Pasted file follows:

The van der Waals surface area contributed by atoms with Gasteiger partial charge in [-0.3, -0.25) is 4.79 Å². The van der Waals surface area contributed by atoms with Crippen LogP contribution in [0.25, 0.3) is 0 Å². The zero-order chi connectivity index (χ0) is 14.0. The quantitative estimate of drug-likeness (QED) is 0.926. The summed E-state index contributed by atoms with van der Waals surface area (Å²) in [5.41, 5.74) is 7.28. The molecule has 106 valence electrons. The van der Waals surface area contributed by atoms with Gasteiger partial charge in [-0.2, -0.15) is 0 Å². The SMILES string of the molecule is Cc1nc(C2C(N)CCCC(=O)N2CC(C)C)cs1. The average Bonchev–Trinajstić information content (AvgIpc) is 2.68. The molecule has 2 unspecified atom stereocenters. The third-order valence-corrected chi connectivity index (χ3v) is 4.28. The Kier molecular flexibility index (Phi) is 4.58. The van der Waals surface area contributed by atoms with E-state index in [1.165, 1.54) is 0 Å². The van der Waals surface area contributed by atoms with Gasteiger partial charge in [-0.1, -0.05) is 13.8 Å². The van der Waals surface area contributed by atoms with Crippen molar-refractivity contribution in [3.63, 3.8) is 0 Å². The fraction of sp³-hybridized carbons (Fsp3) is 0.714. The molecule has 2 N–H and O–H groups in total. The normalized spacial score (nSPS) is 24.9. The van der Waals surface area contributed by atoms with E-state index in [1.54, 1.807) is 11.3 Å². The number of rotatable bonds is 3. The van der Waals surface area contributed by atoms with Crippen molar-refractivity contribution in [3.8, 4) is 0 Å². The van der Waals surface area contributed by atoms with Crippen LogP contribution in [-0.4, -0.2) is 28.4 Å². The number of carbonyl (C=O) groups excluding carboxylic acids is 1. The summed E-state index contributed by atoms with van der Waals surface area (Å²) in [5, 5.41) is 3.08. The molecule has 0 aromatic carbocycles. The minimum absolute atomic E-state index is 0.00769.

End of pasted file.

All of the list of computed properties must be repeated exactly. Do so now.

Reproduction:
The van der Waals surface area contributed by atoms with Gasteiger partial charge in [-0.3, -0.25) is 4.79 Å². The van der Waals surface area contributed by atoms with Crippen LogP contribution in [0.25, 0.3) is 0 Å². The zero-order chi connectivity index (χ0) is 14.0. The quantitative estimate of drug-likeness (QED) is 0.926. The summed E-state index contributed by atoms with van der Waals surface area (Å²) in [5.41, 5.74) is 7.28. The molecule has 106 valence electrons. The van der Waals surface area contributed by atoms with Gasteiger partial charge in [-0.2, -0.15) is 0 Å². The SMILES string of the molecule is Cc1nc(C2C(N)CCCC(=O)N2CC(C)C)cs1. The average Bonchev–Trinajstić information content (AvgIpc) is 2.68. The molecule has 2 unspecified atom stereocenters. The third-order valence-corrected chi connectivity index (χ3v) is 4.28. The Kier molecular flexibility index (Phi) is 4.58. The van der Waals surface area contributed by atoms with E-state index in [1.165, 1.54) is 0 Å². The van der Waals surface area contributed by atoms with Gasteiger partial charge in [-0.1, -0.05) is 13.8 Å². The van der Waals surface area contributed by atoms with Crippen molar-refractivity contribution in [3.63, 3.8) is 0 Å². The fraction of sp³-hybridized carbons (Fsp3) is 0.714. The molecule has 2 N–H and O–H groups in total. The normalized spacial score (nSPS) is 24.9. The van der Waals surface area contributed by atoms with E-state index in [1.54, 1.807) is 11.3 Å². The number of rotatable bonds is 3. The van der Waals surface area contributed by atoms with Crippen molar-refractivity contribution in [3.8, 4) is 0 Å². The van der Waals surface area contributed by atoms with Crippen LogP contribution in [-0.4, -0.2) is 28.4 Å². The number of carbonyl (C=O) groups excluding carboxylic acids is 1. The summed E-state index contributed by atoms with van der Waals surface area (Å²) in [5, 5.41) is 3.08. The molecule has 0 aromatic carbocycles. The minimum absolute atomic E-state index is 0.00769.